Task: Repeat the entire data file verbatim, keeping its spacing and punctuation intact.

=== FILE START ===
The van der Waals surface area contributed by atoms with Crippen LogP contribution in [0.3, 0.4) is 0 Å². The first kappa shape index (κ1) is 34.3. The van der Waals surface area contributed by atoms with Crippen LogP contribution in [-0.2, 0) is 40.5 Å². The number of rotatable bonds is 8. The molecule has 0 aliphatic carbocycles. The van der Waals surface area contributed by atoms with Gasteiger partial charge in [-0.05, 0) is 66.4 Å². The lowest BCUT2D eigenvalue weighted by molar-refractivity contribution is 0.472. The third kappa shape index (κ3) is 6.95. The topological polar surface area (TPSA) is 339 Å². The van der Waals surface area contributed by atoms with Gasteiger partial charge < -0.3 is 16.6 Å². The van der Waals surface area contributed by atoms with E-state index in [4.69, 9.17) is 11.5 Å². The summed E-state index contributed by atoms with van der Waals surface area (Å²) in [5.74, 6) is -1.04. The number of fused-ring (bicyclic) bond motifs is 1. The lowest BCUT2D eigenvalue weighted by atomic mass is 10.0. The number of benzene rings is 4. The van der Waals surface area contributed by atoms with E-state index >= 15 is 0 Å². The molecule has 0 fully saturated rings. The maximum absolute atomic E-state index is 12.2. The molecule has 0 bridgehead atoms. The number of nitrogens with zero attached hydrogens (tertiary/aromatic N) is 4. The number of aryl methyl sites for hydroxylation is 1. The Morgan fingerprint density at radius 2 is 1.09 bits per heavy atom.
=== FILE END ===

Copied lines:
The van der Waals surface area contributed by atoms with Crippen LogP contribution in [0.3, 0.4) is 0 Å². The first kappa shape index (κ1) is 34.3. The van der Waals surface area contributed by atoms with Crippen LogP contribution in [-0.2, 0) is 40.5 Å². The number of rotatable bonds is 8. The molecule has 0 aliphatic carbocycles. The van der Waals surface area contributed by atoms with Gasteiger partial charge in [-0.05, 0) is 66.4 Å². The lowest BCUT2D eigenvalue weighted by molar-refractivity contribution is 0.472. The third kappa shape index (κ3) is 6.95. The topological polar surface area (TPSA) is 339 Å². The van der Waals surface area contributed by atoms with Gasteiger partial charge < -0.3 is 16.6 Å². The van der Waals surface area contributed by atoms with E-state index in [4.69, 9.17) is 11.5 Å². The summed E-state index contributed by atoms with van der Waals surface area (Å²) in [5.74, 6) is -1.04. The number of fused-ring (bicyclic) bond motifs is 1. The lowest BCUT2D eigenvalue weighted by atomic mass is 10.0. The number of benzene rings is 4. The van der Waals surface area contributed by atoms with E-state index >= 15 is 0 Å². The molecule has 0 fully saturated rings. The maximum absolute atomic E-state index is 12.2. The molecule has 0 bridgehead atoms. The number of nitrogens with zero attached hydrogens (tertiary/aromatic N) is 4. The number of aryl methyl sites for hydroxylation is 1. The Morgan fingerprint density at radius 2 is 1.09 bits per heavy atom.